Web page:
When Twitter came around in eighth grade, I just about died. See, whenever I tried to be funny in middle school, I was mostly met with blank stares and “cool story, bro.” I very vividly remember a joke in which I compared a burrito to a baby both in size and because it was so deserving of my attention, and it landing with a thud. But online, remarks like “I need to stop confusing burritos with love” got retweeted by kindred spirits. People followed me because they wanted live updates of my ~incredibly amusing and important~ thoughts. In real life, I didn’t always have time to think of an appropriate pop-culture reference. I couldn’t link to a YouTube video to make my point. I couldn’t just say what I wanted without having to face anyone’s reaction. I couldn’t just drop the mic and go. Could I?
By the time high school rolled around, it occurred to me that my online persona wasn’t an invention. It (she?) was the person I was in my head and when I was comfortable at home. So I started gathering inspiration from the feedback I’d gotten from my blog and made what might seem like trivial changes, like wearing dresses to school instead of the unofficial uniform of T-shirt and jeans. I risked being funny again, and experienced a very life-affirming moment when I joked in social studies that I wanted to open a milkshake stand called “Better Than Yours” and people laughed. WITH ME.
Slowly, I worked up the nerve to share my opinions. It was super easy to discuss topics like feminism on anonymous message boards with like-minded girls, but talking about it in public with people who wouldn’t necessarily agree terrified me. One time, in my junior-year English class, we ended up having a debate about gender equality. I remember summoning facts that I’d read on the internet about how some anchorwomen feel forced to retire earlier because of their appearance and how women in general don’t make as much money as men. It wasn’t a profound argument, but people actually listened. And as I became less afraid of talking freely, I made more friends. For the first time, people didn’t just sign my yearbook “HAGS,” but with actual notes of kindness and inside jokes.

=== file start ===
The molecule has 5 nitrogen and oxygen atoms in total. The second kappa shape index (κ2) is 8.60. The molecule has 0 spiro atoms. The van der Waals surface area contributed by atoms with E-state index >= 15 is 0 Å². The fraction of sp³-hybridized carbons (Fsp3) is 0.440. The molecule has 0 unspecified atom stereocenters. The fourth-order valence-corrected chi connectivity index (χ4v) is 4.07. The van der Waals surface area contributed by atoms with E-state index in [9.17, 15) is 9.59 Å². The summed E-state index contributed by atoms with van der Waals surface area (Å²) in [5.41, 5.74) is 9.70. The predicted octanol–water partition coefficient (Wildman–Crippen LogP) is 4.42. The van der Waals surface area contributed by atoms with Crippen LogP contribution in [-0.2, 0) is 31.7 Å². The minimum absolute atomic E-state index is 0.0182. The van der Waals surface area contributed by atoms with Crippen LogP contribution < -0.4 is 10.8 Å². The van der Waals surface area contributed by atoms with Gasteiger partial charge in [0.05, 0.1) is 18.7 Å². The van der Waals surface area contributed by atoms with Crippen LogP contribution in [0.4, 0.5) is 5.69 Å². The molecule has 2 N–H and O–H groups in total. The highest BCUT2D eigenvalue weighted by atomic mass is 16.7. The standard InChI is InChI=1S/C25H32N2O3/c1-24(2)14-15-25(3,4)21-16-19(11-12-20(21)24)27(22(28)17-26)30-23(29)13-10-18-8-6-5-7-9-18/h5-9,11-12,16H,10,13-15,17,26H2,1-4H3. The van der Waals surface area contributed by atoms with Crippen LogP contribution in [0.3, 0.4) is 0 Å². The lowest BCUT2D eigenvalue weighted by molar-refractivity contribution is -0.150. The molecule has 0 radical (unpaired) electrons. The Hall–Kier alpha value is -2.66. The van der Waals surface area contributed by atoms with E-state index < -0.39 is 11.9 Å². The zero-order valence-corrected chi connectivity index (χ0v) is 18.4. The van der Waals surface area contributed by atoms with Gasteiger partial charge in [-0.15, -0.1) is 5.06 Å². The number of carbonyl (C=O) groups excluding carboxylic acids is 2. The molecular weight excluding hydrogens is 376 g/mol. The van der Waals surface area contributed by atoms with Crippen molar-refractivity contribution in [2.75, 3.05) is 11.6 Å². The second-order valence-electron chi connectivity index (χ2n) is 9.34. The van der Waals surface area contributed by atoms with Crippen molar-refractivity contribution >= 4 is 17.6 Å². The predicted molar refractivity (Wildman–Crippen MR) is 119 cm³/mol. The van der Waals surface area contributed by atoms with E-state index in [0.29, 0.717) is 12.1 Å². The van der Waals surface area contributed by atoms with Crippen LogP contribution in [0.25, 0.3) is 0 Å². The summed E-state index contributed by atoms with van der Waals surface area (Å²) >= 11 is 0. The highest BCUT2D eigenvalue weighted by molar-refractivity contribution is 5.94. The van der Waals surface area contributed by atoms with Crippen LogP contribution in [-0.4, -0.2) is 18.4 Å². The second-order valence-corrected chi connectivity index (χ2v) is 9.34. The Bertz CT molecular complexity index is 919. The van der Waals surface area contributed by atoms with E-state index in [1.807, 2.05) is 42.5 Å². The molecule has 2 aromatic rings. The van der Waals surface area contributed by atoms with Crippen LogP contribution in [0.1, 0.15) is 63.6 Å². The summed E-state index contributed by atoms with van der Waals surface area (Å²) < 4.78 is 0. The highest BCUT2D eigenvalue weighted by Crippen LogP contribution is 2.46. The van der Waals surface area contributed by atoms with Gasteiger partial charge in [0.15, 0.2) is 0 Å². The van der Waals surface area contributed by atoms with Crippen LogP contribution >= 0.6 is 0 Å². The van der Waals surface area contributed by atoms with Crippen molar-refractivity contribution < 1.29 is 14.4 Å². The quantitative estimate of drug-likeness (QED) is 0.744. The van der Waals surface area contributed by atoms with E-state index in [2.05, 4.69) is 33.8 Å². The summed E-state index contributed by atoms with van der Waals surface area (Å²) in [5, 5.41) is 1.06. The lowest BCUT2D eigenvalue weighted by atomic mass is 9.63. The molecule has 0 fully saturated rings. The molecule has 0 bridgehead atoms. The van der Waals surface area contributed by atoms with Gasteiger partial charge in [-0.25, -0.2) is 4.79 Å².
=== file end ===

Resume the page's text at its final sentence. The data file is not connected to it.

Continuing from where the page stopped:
The puzzling part of all of this is that now, a few years later, the difference between internet life and real life is becoming more pronounced. Like, I notice an acquaintance who frequently likes my status updates rarely ever talks to me in person, and it makes me wonder if the praise I am seeking isn’t that sincere. I realize these exchanges are sometimes obligatory—I liked you, now you retweet me, and so on—and I’ve definitely stopped romanticizing every single positive interaction I have on the internet. But, like I said, I still get excited by approval and endorsements and emojis. Am I reading too much into gestures that are sometimes nothing more than the touch of a thumb?
I feel like I should say this validation doesn’t even come close to real-life interactions, but I don’t think that’s necessarily true. I enjoy receiving feedback for pictures of my breakfast—not as much as I enjoy getting an A on a paper or a compliment from a friend, but it’s not so wildly different. Every encouragement, big or small, is a boost. I still struggle with feeling shy or uncomfortable in public, and the internet still reminds me that I should say more things out loud. The world is a giant status update waiting for me press enter. ♦